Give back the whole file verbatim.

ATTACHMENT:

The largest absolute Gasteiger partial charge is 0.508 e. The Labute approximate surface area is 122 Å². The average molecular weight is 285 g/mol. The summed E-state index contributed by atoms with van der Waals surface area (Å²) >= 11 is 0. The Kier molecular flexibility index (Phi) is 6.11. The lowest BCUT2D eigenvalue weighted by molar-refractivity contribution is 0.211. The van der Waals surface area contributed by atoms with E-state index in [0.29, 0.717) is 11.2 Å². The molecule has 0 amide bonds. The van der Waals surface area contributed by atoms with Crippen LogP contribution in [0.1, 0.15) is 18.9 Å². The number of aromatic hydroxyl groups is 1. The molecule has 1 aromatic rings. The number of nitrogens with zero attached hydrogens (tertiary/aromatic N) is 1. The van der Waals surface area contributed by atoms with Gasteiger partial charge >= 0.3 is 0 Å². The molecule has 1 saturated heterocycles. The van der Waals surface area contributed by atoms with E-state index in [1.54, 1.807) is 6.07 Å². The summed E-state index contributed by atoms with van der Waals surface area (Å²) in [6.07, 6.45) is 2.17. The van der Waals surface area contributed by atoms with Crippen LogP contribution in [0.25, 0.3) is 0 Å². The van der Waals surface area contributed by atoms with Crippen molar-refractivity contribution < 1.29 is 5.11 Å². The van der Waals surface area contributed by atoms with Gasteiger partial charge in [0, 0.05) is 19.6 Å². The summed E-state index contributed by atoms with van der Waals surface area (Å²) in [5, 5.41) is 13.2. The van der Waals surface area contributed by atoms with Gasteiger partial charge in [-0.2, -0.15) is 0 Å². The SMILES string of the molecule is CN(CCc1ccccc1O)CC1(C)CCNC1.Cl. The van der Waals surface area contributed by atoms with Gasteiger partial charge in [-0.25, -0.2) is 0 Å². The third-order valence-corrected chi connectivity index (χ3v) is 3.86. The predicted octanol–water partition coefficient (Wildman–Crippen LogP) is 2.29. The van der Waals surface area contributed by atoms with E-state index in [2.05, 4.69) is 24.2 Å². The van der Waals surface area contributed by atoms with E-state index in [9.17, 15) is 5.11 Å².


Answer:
The largest absolute Gasteiger partial charge is 0.508 e. The Labute approximate surface area is 122 Å². The average molecular weight is 285 g/mol. The summed E-state index contributed by atoms with van der Waals surface area (Å²) >= 11 is 0. The Kier molecular flexibility index (Phi) is 6.11. The lowest BCUT2D eigenvalue weighted by molar-refractivity contribution is 0.211. The van der Waals surface area contributed by atoms with E-state index in [0.29, 0.717) is 11.2 Å². The molecule has 0 amide bonds. The van der Waals surface area contributed by atoms with Crippen LogP contribution in [0.1, 0.15) is 18.9 Å². The number of aromatic hydroxyl groups is 1. The molecule has 1 aromatic rings. The number of nitrogens with zero attached hydrogens (tertiary/aromatic N) is 1. The van der Waals surface area contributed by atoms with Gasteiger partial charge >= 0.3 is 0 Å². The molecule has 1 saturated heterocycles. The van der Waals surface area contributed by atoms with E-state index in [1.54, 1.807) is 6.07 Å². The summed E-state index contributed by atoms with van der Waals surface area (Å²) in [6.07, 6.45) is 2.17. The van der Waals surface area contributed by atoms with Crippen LogP contribution in [0.25, 0.3) is 0 Å². The van der Waals surface area contributed by atoms with Crippen molar-refractivity contribution < 1.29 is 5.11 Å². The van der Waals surface area contributed by atoms with Gasteiger partial charge in [0, 0.05) is 19.6 Å². The summed E-state index contributed by atoms with van der Waals surface area (Å²) in [5, 5.41) is 13.2. The van der Waals surface area contributed by atoms with Gasteiger partial charge in [-0.2, -0.15) is 0 Å². The SMILES string of the molecule is CN(CCc1ccccc1O)CC1(C)CCNC1.Cl. The van der Waals surface area contributed by atoms with Gasteiger partial charge in [-0.25, -0.2) is 0 Å². The third-order valence-corrected chi connectivity index (χ3v) is 3.86. The predicted octanol–water partition coefficient (Wildman–Crippen LogP) is 2.29. The van der Waals surface area contributed by atoms with E-state index in [2.05, 4.69) is 24.2 Å². The van der Waals surface area contributed by atoms with E-state index in [9.17, 15) is 5.11 Å².